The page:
Examining the Impact of Individual Time-Activity Patterns in Real-Time on Personal PM2.5 Exposures of Low-income Hispanic Pregnant Women in Los Angeles, CA

Authors: Yan Xu*, Spatial Sciences Institute, USC Dana and David Dornsife College of Letters, Arts and Sciences, University of Southern California, Li Yi, Spatial Sciences Institute, USC Dana and David Dornsife College of Letters, Arts and Sciences, University of Southern California, Jane Cabison, Dept. of Preventive Medicine, Keck School of Medicine, University of Southern California, Karl O'Sharkey, Dept. of Preventive Medicine, Keck School of Medicine, University of Southern California, Thomas Chavez, Dept. of Preventive Medicine, Keck School of Medicine, University of Southern California, Fred Lurmann, Dept. of Preventive Medicine, Keck School of Medicine, University of Southern California, Theresa Bastain, Dept. of Preventive Medicine, Keck School of Medicine, University of Southern California, Carrie Breton, Dept. of Preventive Medicine, Keck School of Medicine, University of Southern California, John Wilson, Spatial Sciences Institute, USC Dana and David Dornsife College of Letters, Arts and Sciences, University of Southern California, Rima Habre, Dept. of Preventive Medicine, Keck School of Medicine, University of Southern California
Topics: Medical and Health Geography, Geographic Information Science and Systems
Keywords: personal PM2.5 exposure, activity space, time-activity patterns
Session Type: Virtual Paper
Day: 4/9/2021
Start / End Time: 9:35 AM / 10:50 AM
Room: Virtual 25
Presentation File: No File Uploaded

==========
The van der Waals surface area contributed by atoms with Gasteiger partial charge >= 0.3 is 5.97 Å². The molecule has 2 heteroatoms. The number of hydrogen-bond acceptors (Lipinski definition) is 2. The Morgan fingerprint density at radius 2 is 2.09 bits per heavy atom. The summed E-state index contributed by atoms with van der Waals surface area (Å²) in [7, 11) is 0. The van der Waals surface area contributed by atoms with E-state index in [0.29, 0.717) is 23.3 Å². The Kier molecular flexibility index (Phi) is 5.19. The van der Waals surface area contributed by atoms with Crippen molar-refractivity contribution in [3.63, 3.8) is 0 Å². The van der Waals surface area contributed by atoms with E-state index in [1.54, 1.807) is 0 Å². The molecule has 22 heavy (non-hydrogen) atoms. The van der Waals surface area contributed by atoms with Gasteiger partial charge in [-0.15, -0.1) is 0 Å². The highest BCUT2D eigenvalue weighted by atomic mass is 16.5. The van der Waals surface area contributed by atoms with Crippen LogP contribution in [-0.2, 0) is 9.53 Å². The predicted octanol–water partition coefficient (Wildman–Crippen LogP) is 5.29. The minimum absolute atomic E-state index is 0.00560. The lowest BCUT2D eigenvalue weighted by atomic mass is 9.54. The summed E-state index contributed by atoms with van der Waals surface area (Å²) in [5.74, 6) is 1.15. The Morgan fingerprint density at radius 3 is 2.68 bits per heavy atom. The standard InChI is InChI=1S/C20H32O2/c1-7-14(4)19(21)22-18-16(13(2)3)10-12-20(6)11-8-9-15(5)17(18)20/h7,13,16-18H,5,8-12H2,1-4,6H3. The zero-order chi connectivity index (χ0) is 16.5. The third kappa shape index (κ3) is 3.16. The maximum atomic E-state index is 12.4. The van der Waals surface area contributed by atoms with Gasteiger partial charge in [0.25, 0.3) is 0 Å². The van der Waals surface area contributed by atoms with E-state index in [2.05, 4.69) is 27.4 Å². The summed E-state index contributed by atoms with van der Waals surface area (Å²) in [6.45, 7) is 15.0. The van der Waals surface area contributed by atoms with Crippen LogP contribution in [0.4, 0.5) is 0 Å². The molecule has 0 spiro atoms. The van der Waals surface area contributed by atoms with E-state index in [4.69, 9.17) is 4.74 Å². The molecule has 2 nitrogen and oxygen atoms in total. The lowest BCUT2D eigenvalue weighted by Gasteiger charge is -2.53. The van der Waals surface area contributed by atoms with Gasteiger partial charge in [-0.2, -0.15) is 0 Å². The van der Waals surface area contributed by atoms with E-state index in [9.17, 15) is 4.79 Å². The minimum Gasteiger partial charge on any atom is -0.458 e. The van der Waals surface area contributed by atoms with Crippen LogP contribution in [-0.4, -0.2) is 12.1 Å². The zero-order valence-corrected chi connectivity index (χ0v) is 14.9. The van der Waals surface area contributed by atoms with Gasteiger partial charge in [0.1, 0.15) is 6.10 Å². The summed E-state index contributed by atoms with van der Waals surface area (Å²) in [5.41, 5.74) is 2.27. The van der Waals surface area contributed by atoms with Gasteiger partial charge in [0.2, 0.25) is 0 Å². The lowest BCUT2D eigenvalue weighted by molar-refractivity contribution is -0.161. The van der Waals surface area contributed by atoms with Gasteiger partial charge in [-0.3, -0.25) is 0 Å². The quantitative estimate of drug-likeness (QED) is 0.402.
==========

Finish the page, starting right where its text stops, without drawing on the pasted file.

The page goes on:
Previous studies have shown the adverse health impacts of air pollutants, such as PM2.5, in pregnancy, however, little work has been done to understand how women’s activity spaces and mobility patterns during pregnancy affect their personal exposures. Using 48-hour personal PM2.5 measurements and real-time geolocation measurements of 213 low-income, Hispanic pregnant women in Los Angeles who enrolled in the “Maternal And Developmental Risks from Environmental and Social Stressors (MADRES)” In-Utero Air Pollution Study, this research examines the relationships between personal PM2.5 measurements and individual time-activity patterns, personal behaviors and home environments. Further, it investigates the impacts of environmental characteristics within residential neighborhoods and personal activity spaces on personal PM2.5 exposures at individual level with fine resolution. The results show that the activity-space derived geospatial exposures are significantly different from the residential neighborhood exposures. The identified factors of residential neighborhood and activity space characteristics, personal behaviors, home environments, ambient air pollution and meteorological conditions at their residence can be used to explain the major variability in personal PM2.5 measurements among this population.

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